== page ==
The Nikon Coolpix S800c is the first Android-based camera I've tried out in the field and it's a great use of the Google software you'd normally find powering smart phones and tablets. In this setting, it's fast and responsive and the touchscreen interface works very well.
You can consider the S800c to be a PDA with a good camera strapped to the front, rather than a phone with a mediocre camera on the back. It can run regular Android apps, so you can access your Gmail, listen to music and upload images directly through your Wi-Fi network. You can even download new apps from Google Play. But beyond all this cleverness, does it actually perform the core function of taking brilliant pictures?
Android on a camera
Naturally enough, an app controls the camera, but the controls have plenty in common with those on Nikon's regular cameras. If you've used a Coolpix before, you'll feel right at home.
There are only three buttons on the body to handle navigation, aside from power and the shutter release. Everything else is controlled by the 3.5-inch touchscreen. This is smooth and doesn't take a lot of prodding, so the overall experience is excellent.
Common shooting controls like flash, macro and timer are ranged around the side of the screen, but they disappear when you half-press the shutter release, to avoid distracting you. Those that invoke settings on a scale, such as exposure compensation (+/-2.0EV in 0.3 step increments), can be dragged directly on the screen rather than using buttons.
With such a large screen and responsive operating system at its disposal, Nikon has made the most of its graphical menus, rarely putting more than six options on any one page. So, switch to scene mode and the 17 options are each given a large icon and split across three screens that you swipe between.
It's an excellent menu design, but elsewhere it lacks flair, particularly when compared to the, which I'll review in full soon. Early builds of Samsung's Android-based interface feature luscious graphical dials that are highly reminiscent of analogue controls on old-school cameras, and you drag them to choose each setting. They exhibit the kind of panache that's lacking here.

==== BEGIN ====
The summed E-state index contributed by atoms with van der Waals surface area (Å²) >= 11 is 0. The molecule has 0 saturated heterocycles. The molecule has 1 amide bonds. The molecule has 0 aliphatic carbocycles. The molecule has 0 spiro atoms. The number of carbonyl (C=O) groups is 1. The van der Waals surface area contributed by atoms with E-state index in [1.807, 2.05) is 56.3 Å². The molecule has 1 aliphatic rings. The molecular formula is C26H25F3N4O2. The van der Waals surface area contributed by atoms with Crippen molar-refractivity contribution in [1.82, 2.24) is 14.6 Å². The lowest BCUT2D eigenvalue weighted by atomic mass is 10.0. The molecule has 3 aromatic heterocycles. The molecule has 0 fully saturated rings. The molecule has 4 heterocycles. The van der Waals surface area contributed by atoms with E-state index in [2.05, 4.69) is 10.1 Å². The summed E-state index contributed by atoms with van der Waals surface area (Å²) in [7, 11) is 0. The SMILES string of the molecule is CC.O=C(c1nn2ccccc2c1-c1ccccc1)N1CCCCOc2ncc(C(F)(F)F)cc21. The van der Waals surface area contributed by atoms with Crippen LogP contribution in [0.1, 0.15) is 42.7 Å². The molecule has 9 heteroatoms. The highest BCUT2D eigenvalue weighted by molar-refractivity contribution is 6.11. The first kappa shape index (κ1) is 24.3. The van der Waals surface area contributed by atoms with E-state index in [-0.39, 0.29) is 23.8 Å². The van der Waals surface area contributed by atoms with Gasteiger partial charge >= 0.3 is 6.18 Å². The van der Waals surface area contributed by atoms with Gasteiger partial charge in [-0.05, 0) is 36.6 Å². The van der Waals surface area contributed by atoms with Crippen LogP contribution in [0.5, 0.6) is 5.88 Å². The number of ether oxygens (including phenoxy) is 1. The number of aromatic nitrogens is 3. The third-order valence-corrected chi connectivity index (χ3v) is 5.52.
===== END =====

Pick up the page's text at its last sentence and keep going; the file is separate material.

There's no 3G connectivity, so you won't be able to upload images to social networks without first connecting to a Wi-Fi hotspot. The Wi-Fi is easy to configure though, and the S800c walks you through the process step by step the first time you set up. Novice users shouldn't be put off as it's really no more complicated than setting up a regular 'smart' camera with Wi-Fi, such as the Samsung EX2F.or the
So long as the S800c is connected to a Wi-Fi network, you can share your images directly from the review screen, although in its default state the options have a distinct Google flavour, outputting to Gmail, Google+ and Picasa. If you want to share them with anything else, you'll have to download the appropriate app from the Google Play store. The same is true if you'd like to edit your images in situ.
One drawback is it runs-- also known as Gingerbread -- which is now over 18 months old. Because of this, your choice might be limited when it comes to more recent apps, but staples like Instagram and Aviary, which both require 2.2 and above, shouldn't pose any problems.
The S800c isn't blinkered where rival OSes are concerned either. There's a free Connect to S800c download on the iOS App Store, also available for Android devices, that lets you connect it to your iPhone, iPad or . From here, you can save your images to the iOS camera roll and edit or share it from there.
The battery is a little under-powered. I charged it to the brim overnight before taking it out for a day's shooting -- after firing off 49 frames and filming 27 minutes of video, it warned me that the battery was exhausted and switched itself off. Although these tests do hammer the battery a little harder than you might do in day-to-day use, with intensive shooting and frequently switching it on and off, even Nikon's specs state it will manage only 140 shots per charge, which isn't great.
You'd do well to buy a spare to keep in your camera bag, but beware of the fact that the S800c doesn't ship with a separate charger -- only a plug and USB adaptor that fits into a port on the side of the camera to charge the battery in situ. That means you can't leave one cell back at your hotel on charge while you take the camera out for a day's sightseeing.
On one occasion during my tests, the 'shooting' app, which is the one that controls the camera element, hung and wouldn't show the lens view on the screen. Despite force-quitting it twice, the only way I could get back the shooting features was to remove the battery.
The S800c has a 16-megapixel sensor delivering 4,608x3,456-pixel images when set to shoot at its highest resolution. The lens has a 10x optical zoom, which is equivalent to 25-250mm on a conventional 35mm camera. The widest aperture setting ranges from f/3.2 at wide angle to f/5.8 at full telephoto, both of which are par for the course. Minimum sensitivity in automatic mode is ISO 125 and the maximum is ISO 1,600.
In my tests, it didn't need to push up sensitivity anywhere near this level when shooting in low light. In a dimly-lit studio, it tended to switch between ISO 400 and ISO 500. Even at the higher of those two, the visible grain was light and even, so it didn't spoil the image.
Naturally enough, all images are composed on a rear LCD screen, which in this case is a larger-than-average 3.5-inch touchscreen. You can also set it to fire the shutter when you double-tap if you'd prefer not to use the shutter-release button.